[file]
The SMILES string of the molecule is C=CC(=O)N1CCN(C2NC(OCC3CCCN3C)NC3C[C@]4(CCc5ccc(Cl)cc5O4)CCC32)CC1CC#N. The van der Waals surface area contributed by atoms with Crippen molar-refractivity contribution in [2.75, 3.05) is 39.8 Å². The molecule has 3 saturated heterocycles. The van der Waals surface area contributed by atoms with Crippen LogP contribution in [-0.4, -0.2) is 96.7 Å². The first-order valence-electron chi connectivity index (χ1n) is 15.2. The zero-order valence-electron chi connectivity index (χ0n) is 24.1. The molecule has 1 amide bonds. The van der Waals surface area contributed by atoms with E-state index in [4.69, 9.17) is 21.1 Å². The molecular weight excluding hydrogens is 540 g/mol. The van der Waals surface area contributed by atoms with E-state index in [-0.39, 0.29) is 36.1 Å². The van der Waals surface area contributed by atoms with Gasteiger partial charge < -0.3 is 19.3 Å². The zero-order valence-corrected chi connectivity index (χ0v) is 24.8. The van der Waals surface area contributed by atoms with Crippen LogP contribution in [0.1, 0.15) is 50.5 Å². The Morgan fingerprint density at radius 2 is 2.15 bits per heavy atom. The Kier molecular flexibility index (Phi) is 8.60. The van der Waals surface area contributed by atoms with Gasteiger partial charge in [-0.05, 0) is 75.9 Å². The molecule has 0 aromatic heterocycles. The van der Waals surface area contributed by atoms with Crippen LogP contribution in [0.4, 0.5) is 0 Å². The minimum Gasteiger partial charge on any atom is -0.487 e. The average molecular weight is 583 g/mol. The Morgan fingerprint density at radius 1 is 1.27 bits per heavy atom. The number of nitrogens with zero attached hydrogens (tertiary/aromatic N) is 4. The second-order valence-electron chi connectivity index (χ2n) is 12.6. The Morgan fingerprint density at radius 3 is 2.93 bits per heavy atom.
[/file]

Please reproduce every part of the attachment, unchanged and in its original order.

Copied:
The SMILES string of the molecule is C=CC(=O)N1CCN(C2NC(OCC3CCCN3C)NC3C[C@]4(CCc5ccc(Cl)cc5O4)CCC32)CC1CC#N. The van der Waals surface area contributed by atoms with Crippen molar-refractivity contribution in [2.75, 3.05) is 39.8 Å². The molecule has 3 saturated heterocycles. The van der Waals surface area contributed by atoms with Crippen LogP contribution in [-0.4, -0.2) is 96.7 Å². The first-order valence-electron chi connectivity index (χ1n) is 15.2. The zero-order valence-electron chi connectivity index (χ0n) is 24.1. The molecule has 1 amide bonds. The van der Waals surface area contributed by atoms with E-state index in [4.69, 9.17) is 21.1 Å². The molecular weight excluding hydrogens is 540 g/mol. The van der Waals surface area contributed by atoms with E-state index in [-0.39, 0.29) is 36.1 Å². The van der Waals surface area contributed by atoms with Gasteiger partial charge < -0.3 is 19.3 Å². The zero-order valence-corrected chi connectivity index (χ0v) is 24.8. The van der Waals surface area contributed by atoms with Crippen LogP contribution in [0.1, 0.15) is 50.5 Å². The Morgan fingerprint density at radius 2 is 2.15 bits per heavy atom. The Kier molecular flexibility index (Phi) is 8.60. The van der Waals surface area contributed by atoms with Gasteiger partial charge in [-0.05, 0) is 75.9 Å². The molecule has 0 aromatic heterocycles. The van der Waals surface area contributed by atoms with Crippen LogP contribution in [0.4, 0.5) is 0 Å². The minimum Gasteiger partial charge on any atom is -0.487 e. The average molecular weight is 583 g/mol. The Morgan fingerprint density at radius 1 is 1.27 bits per heavy atom. The number of nitrogens with zero attached hydrogens (tertiary/aromatic N) is 4. The second-order valence-electron chi connectivity index (χ2n) is 12.6. The Morgan fingerprint density at radius 3 is 2.93 bits per heavy atom.